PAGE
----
Of course you may want to log your temperature and other values 24/7 or offer that ability to your customers. That's where a radio link is useful. A chip in the incubator circuit transmits to another Rx chip in a small circuit connected to your computer. It's good for the 30 meters from my shed to study in the middle of the house. Of course it doesn't have to just transmit to your computer, it can be picked up by a hand held battery circuit. What do you want in the hand held device. Just a piezo alarm when the temperature drops wake you up or do you want a LCD screen that tells you you what you want to know 24/7.

At about $3 it seems silly not to have the piezo alarm on all circuits. It will come with a snooze feature of course.

How do you want your humidity control, a humidity sensor or a temperature sensor you can use as a wet bulb. Do you want your humidity output to be 12V or 240V ?

A countdown of the incubation days, thats a pain because I need a realtime clock and probably a memory chip to go with it but I've done that before ...

Starting to become a pretty expensive looking incubator isn't it, hope your design of the lighting and the mechanics is up to it.

What about power blackouts ? A 9V transistor battery and a diode will keep my circuit going but not those crappy 240V light globes of yours. If you were to switch to something like 12V halogens I could include a bit of circuitry that will switch to a Lead acid car battery when needed and keep the battery charged in the meantime. You will need to make sure the battery is well charged before you connect it or it will draw too much current. But if you want to be able to charge a flat battery it will cost you more.

The best reason for building your own incubator is it forces you to think and to understand how it all works.
Will your incubator be better than a Chinese one, maybe maybe not. If you have ever successfully made an incubator you will have forced yourself to come to terms with how it works. Give a Chinese incubator to anyone who has ever made their own incubator and they will be able to work it just fine.

If you want to make a quid out of incubators start importing them, take the time to set them up correctly for your customers (and superglue the temperature setting) and charge $50 more for each incubator. Take responsibilty for their success.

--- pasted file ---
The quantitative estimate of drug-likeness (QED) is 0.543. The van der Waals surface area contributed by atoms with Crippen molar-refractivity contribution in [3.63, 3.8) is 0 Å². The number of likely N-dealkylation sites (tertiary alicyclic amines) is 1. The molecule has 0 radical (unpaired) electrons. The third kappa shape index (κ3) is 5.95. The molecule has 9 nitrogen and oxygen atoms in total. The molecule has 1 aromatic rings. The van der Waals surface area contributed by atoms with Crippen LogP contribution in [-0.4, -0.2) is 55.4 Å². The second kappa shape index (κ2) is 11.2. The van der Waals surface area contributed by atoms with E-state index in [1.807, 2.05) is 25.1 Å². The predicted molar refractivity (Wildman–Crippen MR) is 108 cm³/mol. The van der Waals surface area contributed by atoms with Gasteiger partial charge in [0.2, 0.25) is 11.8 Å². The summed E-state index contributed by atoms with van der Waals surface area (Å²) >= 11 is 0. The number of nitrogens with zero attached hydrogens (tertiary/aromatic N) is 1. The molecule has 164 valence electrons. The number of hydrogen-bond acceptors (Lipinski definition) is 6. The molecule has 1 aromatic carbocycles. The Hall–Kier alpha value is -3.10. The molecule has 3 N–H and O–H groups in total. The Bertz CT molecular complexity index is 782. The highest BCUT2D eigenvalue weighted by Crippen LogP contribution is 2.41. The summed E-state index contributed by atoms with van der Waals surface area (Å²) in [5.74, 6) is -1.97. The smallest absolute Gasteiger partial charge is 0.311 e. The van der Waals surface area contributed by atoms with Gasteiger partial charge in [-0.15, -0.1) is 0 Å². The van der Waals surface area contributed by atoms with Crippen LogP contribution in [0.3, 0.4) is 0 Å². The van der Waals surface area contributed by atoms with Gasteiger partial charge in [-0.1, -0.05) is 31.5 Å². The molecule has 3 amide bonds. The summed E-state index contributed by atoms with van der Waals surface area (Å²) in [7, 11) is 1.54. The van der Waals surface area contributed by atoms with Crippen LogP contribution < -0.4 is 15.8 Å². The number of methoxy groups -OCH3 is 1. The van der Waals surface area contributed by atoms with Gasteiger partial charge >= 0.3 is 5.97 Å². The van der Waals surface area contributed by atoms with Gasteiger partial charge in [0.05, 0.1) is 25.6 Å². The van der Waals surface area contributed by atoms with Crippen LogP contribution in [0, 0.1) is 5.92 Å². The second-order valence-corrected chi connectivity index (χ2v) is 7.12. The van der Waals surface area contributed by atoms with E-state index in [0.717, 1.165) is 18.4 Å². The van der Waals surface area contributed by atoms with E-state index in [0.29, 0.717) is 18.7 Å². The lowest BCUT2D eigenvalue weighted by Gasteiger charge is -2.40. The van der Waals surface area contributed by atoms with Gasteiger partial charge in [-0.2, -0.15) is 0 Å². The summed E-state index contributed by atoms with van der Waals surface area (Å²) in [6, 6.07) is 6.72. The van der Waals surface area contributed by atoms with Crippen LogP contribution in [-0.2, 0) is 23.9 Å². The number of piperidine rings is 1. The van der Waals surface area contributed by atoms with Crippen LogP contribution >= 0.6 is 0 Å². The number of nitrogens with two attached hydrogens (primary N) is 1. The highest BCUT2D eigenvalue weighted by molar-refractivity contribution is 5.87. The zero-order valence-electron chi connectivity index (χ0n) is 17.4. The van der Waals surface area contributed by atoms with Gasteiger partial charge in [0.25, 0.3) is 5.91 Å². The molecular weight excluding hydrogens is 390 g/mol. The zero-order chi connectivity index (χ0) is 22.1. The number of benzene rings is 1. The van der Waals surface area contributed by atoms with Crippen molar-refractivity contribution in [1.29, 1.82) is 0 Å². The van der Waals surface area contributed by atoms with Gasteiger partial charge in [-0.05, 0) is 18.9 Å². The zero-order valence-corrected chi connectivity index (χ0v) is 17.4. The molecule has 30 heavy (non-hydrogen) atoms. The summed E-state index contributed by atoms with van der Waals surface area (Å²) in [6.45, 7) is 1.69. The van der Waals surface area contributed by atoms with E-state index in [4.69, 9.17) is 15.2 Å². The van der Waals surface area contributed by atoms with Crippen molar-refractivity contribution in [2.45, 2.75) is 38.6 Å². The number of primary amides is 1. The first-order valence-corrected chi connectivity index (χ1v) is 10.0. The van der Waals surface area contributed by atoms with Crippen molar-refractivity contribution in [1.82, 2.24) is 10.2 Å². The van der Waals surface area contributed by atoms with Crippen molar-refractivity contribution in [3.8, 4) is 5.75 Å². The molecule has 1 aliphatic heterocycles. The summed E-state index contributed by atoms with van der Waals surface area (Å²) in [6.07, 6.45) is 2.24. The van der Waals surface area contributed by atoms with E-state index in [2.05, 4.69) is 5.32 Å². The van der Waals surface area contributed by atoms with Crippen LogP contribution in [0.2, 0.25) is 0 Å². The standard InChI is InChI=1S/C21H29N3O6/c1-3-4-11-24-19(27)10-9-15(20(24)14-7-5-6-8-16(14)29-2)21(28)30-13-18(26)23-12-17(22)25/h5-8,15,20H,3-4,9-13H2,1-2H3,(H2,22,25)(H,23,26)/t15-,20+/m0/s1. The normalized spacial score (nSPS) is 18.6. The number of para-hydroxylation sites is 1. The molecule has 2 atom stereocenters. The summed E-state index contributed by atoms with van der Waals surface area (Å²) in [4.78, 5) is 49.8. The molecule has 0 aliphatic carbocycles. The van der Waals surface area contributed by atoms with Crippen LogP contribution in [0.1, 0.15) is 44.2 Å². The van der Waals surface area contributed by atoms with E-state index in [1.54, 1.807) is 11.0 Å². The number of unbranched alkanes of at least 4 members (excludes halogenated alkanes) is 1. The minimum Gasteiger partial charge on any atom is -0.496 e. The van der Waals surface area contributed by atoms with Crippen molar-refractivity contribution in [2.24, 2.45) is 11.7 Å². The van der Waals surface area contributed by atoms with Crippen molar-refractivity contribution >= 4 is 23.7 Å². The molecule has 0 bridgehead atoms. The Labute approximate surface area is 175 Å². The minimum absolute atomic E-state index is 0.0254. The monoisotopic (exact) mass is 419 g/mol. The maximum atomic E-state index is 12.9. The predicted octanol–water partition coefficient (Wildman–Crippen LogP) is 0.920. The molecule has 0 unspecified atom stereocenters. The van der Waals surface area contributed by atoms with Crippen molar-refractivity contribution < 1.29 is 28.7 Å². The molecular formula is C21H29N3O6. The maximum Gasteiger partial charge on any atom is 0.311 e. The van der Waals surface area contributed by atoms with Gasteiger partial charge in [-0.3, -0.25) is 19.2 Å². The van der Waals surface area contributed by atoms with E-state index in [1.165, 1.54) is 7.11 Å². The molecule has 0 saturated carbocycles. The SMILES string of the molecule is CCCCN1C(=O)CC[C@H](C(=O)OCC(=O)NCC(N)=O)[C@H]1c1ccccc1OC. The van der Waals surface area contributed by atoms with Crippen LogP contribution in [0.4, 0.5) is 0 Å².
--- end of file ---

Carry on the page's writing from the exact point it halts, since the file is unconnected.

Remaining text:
All of the above is stuff I have done but not a lot of it ever goes into an incubator for sale. Mostly I just set and calibrate the temperature correctly and sell it. It works for me because they aren't going to take it home, load it up with dud eggs and when that isn't successful start playing with the temperature setting.

I sold an incubator once. I used an ebay PID controller in it. I logged the temperature and calibrated it beautifully. It sold at an auction. I got an email a week later from the new owner and it was sitting perfectly on the 37.7 degs according to his digital thermometer. I thought beauty, at least his thermometer is accurate and he is not going to change the setting because of a faulty thermometer. Over time it worked really well for him, good results for a wide range of stuff all incubated together. Though he reckoned they were always a day late.
About a year later he reported that it wasn't keeping temperature and that nothing was hatching. Furthermore he said that he had to keep increasing the setting to stay at 37.7. When he brought the incubator into me he had it set at 42.something in an effort to keep it at 37.7.
I plugged it in and came back an hour later. It was now showing the 42.X it was set at so I shoved a thermometer in it, it read 42.X exactly .... all I can think of was his thermometer battery was going flat ..so what can you do ... well you can make it impossible to change the setting ...


Top
 Profile  
 
PostPosted: Thu Mar 31, 2011 7:09 pm 
Offline
Showy Hen
Showy Hen

Joined: Thu Sep 16, 2010 8:14 am
Posts: 170
Location: Canberra
why do i need all that stuff when the one i have works just fine.. your doing exactly what i keep saying, over complicating the process.. the idea of an auto incubator is so you dont have to tend to it every day, beyond that all the extras provide dimishing returns other than for you, whom gains self acomplishment from making all those fancy features..